• The Unified Command plans to stand down at 6:00 a.m. tomorrow morning, January 18. Alyeska's incident command system will remain in place until crude oil temperatures in the pipeline normalize. At the present time, there are more than 600 people responding to the incident, including 375 people at Pump Station 1.
  • ADEC will assign a project manager to continue to actively manage the state's response and follow-up to this incident until the completion of all necessary oversight and investigation.

January 14, 2011

  • Alyeska Pipeline Service Company (APSC) is in the process of finalizing procedures for shutting down the TAPS and installing a bypass pipeline between booster pump 1 and the TAPS input piping in the metering building at Pump Station 1.  The Unified Command has agreed that operation of the TAPS may continue until these preparations are complete. 
  • Shutdown is targeted for Friday night, January 14, dependent upon equipment arrival and preparatory progress.  APSC estimates the shutdown will last 36 to 48 hours.  The first shutdown, following the discovery of the leak, lasted 84 hours.
  • Bypass pipeline materials are being fabricated in Fairbanks and flown to the North Slope for delivery at Pump Station 1.  Workers at the pump station have removed snow and placed scaffolding along the bypass pipeline route in preparation for construction.
  • Staging of cold restart equipment is complete at Pump Stations 3 and 5 and continues at other pump stations.  ADEC personnel again visited pump stations and valve sites on January 13 to observe cold restart preparations.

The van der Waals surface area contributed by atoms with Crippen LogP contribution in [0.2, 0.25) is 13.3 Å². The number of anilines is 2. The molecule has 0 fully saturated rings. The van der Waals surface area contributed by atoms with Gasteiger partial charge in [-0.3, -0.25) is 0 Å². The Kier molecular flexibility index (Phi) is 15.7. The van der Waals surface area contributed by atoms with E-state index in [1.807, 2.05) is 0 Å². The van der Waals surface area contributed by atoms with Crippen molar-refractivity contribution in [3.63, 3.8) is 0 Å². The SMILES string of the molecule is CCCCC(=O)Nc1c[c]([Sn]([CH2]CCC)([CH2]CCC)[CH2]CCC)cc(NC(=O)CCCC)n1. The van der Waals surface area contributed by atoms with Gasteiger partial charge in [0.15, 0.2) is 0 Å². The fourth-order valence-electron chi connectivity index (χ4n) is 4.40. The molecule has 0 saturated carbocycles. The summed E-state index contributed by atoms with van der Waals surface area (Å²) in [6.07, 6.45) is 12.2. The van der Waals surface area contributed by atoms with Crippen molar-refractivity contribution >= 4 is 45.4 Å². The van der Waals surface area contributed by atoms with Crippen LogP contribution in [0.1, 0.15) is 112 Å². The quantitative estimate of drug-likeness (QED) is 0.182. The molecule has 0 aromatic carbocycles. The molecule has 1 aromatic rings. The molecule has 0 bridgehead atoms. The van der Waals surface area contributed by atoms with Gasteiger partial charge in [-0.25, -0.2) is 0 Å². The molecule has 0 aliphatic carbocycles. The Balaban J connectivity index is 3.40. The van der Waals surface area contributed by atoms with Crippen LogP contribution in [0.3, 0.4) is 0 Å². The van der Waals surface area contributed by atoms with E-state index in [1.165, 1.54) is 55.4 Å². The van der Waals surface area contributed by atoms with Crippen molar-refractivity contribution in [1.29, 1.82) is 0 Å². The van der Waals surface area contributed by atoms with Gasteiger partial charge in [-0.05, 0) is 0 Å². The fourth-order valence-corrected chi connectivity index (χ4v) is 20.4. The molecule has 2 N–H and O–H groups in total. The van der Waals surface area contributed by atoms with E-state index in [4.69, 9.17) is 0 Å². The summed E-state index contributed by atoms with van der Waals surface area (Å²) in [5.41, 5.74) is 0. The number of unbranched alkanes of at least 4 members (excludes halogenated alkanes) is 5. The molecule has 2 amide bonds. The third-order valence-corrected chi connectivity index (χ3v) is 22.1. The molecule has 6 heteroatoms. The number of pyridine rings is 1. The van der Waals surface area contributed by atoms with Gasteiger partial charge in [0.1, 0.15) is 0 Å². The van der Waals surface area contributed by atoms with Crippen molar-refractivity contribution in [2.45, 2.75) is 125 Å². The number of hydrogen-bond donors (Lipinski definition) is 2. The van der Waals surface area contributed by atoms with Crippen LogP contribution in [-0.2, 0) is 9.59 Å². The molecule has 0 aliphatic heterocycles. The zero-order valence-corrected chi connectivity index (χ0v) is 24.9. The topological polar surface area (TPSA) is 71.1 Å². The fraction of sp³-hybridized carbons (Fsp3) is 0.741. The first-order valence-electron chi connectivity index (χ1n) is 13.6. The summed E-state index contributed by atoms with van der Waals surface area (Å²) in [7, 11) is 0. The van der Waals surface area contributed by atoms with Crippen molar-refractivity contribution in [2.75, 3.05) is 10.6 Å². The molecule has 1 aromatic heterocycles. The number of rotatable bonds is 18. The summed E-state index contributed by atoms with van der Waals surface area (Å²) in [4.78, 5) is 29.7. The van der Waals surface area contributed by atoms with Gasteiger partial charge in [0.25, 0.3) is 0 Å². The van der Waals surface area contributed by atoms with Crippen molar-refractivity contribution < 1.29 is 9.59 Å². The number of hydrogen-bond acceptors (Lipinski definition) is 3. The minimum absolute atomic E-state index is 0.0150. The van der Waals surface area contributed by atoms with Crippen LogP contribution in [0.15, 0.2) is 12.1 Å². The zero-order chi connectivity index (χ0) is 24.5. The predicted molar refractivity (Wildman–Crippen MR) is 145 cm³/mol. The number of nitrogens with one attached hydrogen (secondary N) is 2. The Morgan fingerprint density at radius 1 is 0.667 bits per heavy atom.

• Following the initial spill cleanup on January 8, responders constructed a temporary containment tank in the basement of the booster pump building to collect leaking oil at the seep site.  With the temporary TAPS restart shortly after 9:00 PM on January 11 (see Sitrep #4), oil began flowing again through the suspect booster pump discharge piping.  Flow from the seep has appeared to remain steady since the restart, with response crews recovering approximately 11, 214 gallons (267 barrels) of oil from the tank, which will be re-injected into the TAPS line at a later date.
  • At the time of the leak detection, two pipeline inspection/cleaning gauges (PIGs) were making their way down the pipeline.  The restart of oil flow on January 11 has allowed the PIGs to move down the pipeline to locations suitable for their sequester: one at Pump Station 8; the other at the Valdez terminal.  The oil in the pipeline cooled down during the 84-hour flow stoppage, and capturing the PIGs ensures that they cannot push along any subsequent ice or wax buildup, which could damage pump station equipment.
  • Airborne crews have made several overflights of the entire pipeline with forward-looking infrared (FLIR) imaging equipment to look for thermal evidence of oil leaks; no actual or potential leak sites have been identified.
  • More than 550 people across the state, including those from industry and federal and state agencies, are involved in the response to this incident.  APSC will continue to prepare for the planned TAPS shutdown and for the contingency of a cold restart thereafter.  Personnel will maintain oil recovery from the booster pump.   Monitoring of soil gas probes around the booster pump building will be included in spill detection efforts as activity around the building permits.   

Response Plans, Maps and Related Information

Plans

Maps

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Technical Information

Weather

NWS Public Weather Forecasts

  • North Slope (Central Beaufort Sea Coast including Nuiqsut, Prudhoe Bay, Alpine, Deadhorse, Kuparuk)
  • Fairbanks
  • Glennallen (Copper River Basin including Glennallen, Eureka, McCarthy, Paxson and Slana)
  • Port Valdez

Links

Photos

Images may be downloaded for free and used in publications provided credit is given to the source.

January 12, 2011

January 13, 2011

January 14, 2011

January 15, 2011